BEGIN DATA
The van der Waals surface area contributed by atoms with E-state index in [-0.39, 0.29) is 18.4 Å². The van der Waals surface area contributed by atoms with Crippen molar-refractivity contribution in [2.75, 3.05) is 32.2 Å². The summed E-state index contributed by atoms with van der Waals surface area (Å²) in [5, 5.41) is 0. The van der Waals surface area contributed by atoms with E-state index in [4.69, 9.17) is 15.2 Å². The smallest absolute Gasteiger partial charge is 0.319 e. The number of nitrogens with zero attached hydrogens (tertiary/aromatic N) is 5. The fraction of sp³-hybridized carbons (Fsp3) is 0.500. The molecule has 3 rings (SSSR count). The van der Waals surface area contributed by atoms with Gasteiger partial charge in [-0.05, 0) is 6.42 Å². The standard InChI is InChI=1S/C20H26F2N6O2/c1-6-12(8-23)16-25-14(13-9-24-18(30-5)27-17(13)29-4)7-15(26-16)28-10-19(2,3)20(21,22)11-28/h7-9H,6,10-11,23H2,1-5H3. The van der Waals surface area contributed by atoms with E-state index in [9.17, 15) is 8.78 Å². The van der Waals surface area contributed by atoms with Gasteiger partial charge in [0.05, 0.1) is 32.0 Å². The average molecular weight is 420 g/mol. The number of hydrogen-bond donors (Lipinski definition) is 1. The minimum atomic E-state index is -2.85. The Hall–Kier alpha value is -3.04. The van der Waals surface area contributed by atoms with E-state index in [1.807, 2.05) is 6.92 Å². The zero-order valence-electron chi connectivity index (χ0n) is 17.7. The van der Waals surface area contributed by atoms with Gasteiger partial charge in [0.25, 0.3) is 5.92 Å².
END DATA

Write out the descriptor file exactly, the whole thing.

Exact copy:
The van der Waals surface area contributed by atoms with E-state index in [-0.39, 0.29) is 18.4 Å². The van der Waals surface area contributed by atoms with Crippen molar-refractivity contribution in [2.75, 3.05) is 32.2 Å². The summed E-state index contributed by atoms with van der Waals surface area (Å²) in [5, 5.41) is 0. The van der Waals surface area contributed by atoms with E-state index in [4.69, 9.17) is 15.2 Å². The smallest absolute Gasteiger partial charge is 0.319 e. The number of nitrogens with zero attached hydrogens (tertiary/aromatic N) is 5. The fraction of sp³-hybridized carbons (Fsp3) is 0.500. The molecule has 3 rings (SSSR count). The van der Waals surface area contributed by atoms with Gasteiger partial charge in [-0.05, 0) is 6.42 Å². The standard InChI is InChI=1S/C20H26F2N6O2/c1-6-12(8-23)16-25-14(13-9-24-18(30-5)27-17(13)29-4)7-15(26-16)28-10-19(2,3)20(21,22)11-28/h7-9H,6,10-11,23H2,1-5H3. The van der Waals surface area contributed by atoms with E-state index in [9.17, 15) is 8.78 Å². The van der Waals surface area contributed by atoms with Gasteiger partial charge in [0.05, 0.1) is 32.0 Å². The average molecular weight is 420 g/mol. The number of hydrogen-bond donors (Lipinski definition) is 1. The minimum atomic E-state index is -2.85. The Hall–Kier alpha value is -3.04. The van der Waals surface area contributed by atoms with E-state index in [1.807, 2.05) is 6.92 Å². The zero-order valence-electron chi connectivity index (χ0n) is 17.7. The van der Waals surface area contributed by atoms with Gasteiger partial charge in [0.25, 0.3) is 5.92 Å².